2. The scree test was invented by a fellow named Cattell. Scree is a term from geology. Scree is rubble at the bottom of a cliff. Where the cliff and plain meet, there is this scree. Now in factor analysis, we extract a number of factors, and the factors are related to the observed variables by a set of regression weights. We will apply the set off weights to factors to create as series of composites. Each composite will correspond to a factor. Each composite will have a variance associated with it. The variance associated with the composite formed by a factor is called an eigenvalue. Factor analysis finds factors that have a certain pattern of eigenvalues. The first factor has the largest possible eigenvalue, that is, the biggest composite variance (subject to some constraints you don't need to know about here). The second factor will have the largest possible variance subject to being uncorrelated with the first one. The third will have the largest possible variance subject to being uncorrelated with the first two, and so forth. Each subsequent factor has a maximum variance subject to being uncorrelated with earlier factors. What we can do is to create a plot of the eigenvalues (variances) against their serial order. The plot might look something like this:

Now the geological analogy comes home. We look for the "elbow" and keep the number of factors above the elbow. On this graph, the elbow is either at 2 or 3, so we would keep one or two factors. The idea is that when there are substantive factors, the slope of the line will be steep. When the factors correspond to error or random numbers, the slope will be flat. The elbow is the place where we move from the good, substantive factors to the bad, error factors. This is analogous to moving from the cliff to the plain. The scree tells where the change takes place, and thus the term 'scree test.'

3. Parallel Analysis. Parallel analysis is based on a Monte Carlo study done by Montanelli & Humphreys (1976). What they did was to generate random numbers to find correlation matrices of various numbers of variables and people. They then factor analyzed the resulting correlation matrices. They did this over and over until they had a sampling distribution of scree plots. The took the means of the scree plots, so we know what to expect for random data where there are NO FACTORS but a certain sample size and number of variables. We can compare our sample results to their no factor results. If our sample eigenvalues are larger than theirs, we probably have a real factor. On the other hand, if ours are smaller, we have a factor smaller than that expected from random numbers, and is almost certainly due to error. I will show you how to do this in greater detail later. Parallel analysis tends to overfactor, so it puts an upper limit on the number of factors to extract.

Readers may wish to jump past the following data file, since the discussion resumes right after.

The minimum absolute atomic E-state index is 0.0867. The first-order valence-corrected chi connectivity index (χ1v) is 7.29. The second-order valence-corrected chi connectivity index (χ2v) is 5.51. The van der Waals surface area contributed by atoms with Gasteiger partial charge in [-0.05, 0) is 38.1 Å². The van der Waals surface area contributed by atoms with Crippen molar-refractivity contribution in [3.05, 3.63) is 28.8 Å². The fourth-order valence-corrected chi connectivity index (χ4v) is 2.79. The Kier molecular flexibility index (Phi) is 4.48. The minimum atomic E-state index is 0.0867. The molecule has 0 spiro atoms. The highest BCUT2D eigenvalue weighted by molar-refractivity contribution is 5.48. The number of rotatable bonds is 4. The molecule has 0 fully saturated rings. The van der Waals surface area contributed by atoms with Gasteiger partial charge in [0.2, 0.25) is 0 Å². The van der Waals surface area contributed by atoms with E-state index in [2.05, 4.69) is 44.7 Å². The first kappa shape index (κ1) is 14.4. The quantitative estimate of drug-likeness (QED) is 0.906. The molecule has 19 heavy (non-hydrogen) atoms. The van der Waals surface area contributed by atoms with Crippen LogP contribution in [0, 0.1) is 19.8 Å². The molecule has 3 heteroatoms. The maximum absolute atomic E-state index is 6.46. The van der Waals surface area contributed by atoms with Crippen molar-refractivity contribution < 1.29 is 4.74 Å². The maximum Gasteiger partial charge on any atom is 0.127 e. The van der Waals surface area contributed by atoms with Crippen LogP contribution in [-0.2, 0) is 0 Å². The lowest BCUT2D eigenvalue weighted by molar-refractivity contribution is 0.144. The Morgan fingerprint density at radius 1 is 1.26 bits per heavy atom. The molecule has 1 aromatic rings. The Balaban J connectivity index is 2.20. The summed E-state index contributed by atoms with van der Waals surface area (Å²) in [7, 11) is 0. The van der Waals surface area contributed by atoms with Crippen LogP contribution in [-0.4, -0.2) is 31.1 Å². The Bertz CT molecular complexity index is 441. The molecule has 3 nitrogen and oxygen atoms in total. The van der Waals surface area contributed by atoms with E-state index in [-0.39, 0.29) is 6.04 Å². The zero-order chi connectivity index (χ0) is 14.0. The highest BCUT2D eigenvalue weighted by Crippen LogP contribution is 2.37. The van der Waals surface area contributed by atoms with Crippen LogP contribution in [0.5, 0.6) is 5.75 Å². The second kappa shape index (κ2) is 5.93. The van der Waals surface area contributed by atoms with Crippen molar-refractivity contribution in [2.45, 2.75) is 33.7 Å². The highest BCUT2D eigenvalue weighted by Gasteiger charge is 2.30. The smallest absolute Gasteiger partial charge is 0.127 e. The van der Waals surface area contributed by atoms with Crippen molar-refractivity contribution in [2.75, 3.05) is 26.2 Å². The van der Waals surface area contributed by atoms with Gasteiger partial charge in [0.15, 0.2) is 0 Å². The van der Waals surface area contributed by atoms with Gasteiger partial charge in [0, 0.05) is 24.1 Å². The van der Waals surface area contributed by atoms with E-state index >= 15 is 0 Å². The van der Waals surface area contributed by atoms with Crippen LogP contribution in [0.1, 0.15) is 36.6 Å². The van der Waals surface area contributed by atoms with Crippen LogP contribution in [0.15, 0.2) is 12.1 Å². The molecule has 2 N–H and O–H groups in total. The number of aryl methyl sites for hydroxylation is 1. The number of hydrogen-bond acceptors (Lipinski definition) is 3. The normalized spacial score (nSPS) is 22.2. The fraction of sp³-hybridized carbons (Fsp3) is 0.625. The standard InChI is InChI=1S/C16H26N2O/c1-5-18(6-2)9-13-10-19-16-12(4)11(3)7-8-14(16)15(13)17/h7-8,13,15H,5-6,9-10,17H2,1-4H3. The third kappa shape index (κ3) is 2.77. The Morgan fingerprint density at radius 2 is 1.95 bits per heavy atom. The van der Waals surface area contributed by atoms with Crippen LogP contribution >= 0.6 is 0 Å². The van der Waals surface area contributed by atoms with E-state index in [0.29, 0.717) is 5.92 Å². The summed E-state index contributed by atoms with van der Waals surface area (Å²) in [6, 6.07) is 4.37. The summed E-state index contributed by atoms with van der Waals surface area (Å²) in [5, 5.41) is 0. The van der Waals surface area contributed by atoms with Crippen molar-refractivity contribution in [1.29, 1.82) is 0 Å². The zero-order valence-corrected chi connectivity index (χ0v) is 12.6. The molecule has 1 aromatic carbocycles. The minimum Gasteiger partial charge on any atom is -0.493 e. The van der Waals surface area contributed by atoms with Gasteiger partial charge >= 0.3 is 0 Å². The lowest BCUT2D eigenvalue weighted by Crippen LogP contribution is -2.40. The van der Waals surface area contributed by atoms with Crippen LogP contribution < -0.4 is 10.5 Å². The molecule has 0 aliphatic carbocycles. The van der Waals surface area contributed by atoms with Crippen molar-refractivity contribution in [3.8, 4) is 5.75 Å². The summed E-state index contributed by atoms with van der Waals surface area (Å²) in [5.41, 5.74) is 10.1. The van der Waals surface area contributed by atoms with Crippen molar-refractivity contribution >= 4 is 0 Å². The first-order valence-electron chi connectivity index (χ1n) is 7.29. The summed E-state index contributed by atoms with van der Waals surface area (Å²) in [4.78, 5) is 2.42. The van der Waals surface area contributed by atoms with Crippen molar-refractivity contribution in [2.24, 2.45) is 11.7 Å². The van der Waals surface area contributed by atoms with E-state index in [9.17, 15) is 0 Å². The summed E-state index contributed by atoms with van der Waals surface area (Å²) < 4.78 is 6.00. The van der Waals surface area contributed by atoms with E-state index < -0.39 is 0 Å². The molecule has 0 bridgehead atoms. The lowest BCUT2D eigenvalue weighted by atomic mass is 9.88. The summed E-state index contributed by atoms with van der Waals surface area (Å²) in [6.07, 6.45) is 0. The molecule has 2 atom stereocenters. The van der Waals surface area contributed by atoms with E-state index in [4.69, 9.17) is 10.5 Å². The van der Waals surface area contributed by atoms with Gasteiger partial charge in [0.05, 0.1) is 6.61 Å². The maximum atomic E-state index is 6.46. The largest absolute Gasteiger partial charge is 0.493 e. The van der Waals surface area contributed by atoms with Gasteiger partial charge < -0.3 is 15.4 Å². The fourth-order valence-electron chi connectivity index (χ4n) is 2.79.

4. Interpretability (naming of factors). In this approach, several different numbers of factors are extracted, and the final solution that is kept is the one that makes the most sense. For example, if you select 6 factors and only 4 make sense, you might try 4. If 4 still make sense, you might keep 4.

5. Keep the number of factors that have eigenvalues greater than 1.0. This is not a good rule, so don't use it. You will see some people doing this, mostly in older articles. The idea was that each input variable had an input variance of 1.0 (the diagonal of the correlation matrix), so a factor ought to have at least this much variance to be kept.

3. Rotation

In garden variety exploratory factor analysis, we get an initial factor pattern matrix. This factor pattern matrix shows the regression weights or correlations between the factors and observed variables. The entries in the matrix correspond to the eigenvalues, that is, the entries are the weights that result in the first eigenvalue being the largest variance, the second being the largest uncorrelated with the first, and so on. (Technical note: the columns of the factor pattern are called eigenvectors, they are the sets of weights that create the composites that result in the different eigenvalues.) The initial factor pattern matrix is unrotated. Unfortunately, the unrotated matrix is usually hard to interpret, so several different methods of rotation have been developed to make interpretation easier. There are two main classes of rotation, orthogonal and oblique. Orthogonal rotations require that the factors remain uncorrelated; oblique rotations allow the factors to become correlated. In all cases, interpretation is easiest if we achieve what is called simple structure. In simple structure, each variable is highly associated with one and only one factor. If that is the case, we can name factors for the observed variables highly associated with them.

For example

 

Factor

Variable

Unrotated

Rotated

Messy

 

I

II

I

II

I

II

Geometry

.80

.80

.88

.03

.70

.70

Algebra

.83

.80

.83

.05

.85

.00

Max-Min

.80

.70

.70

.00

.60

.50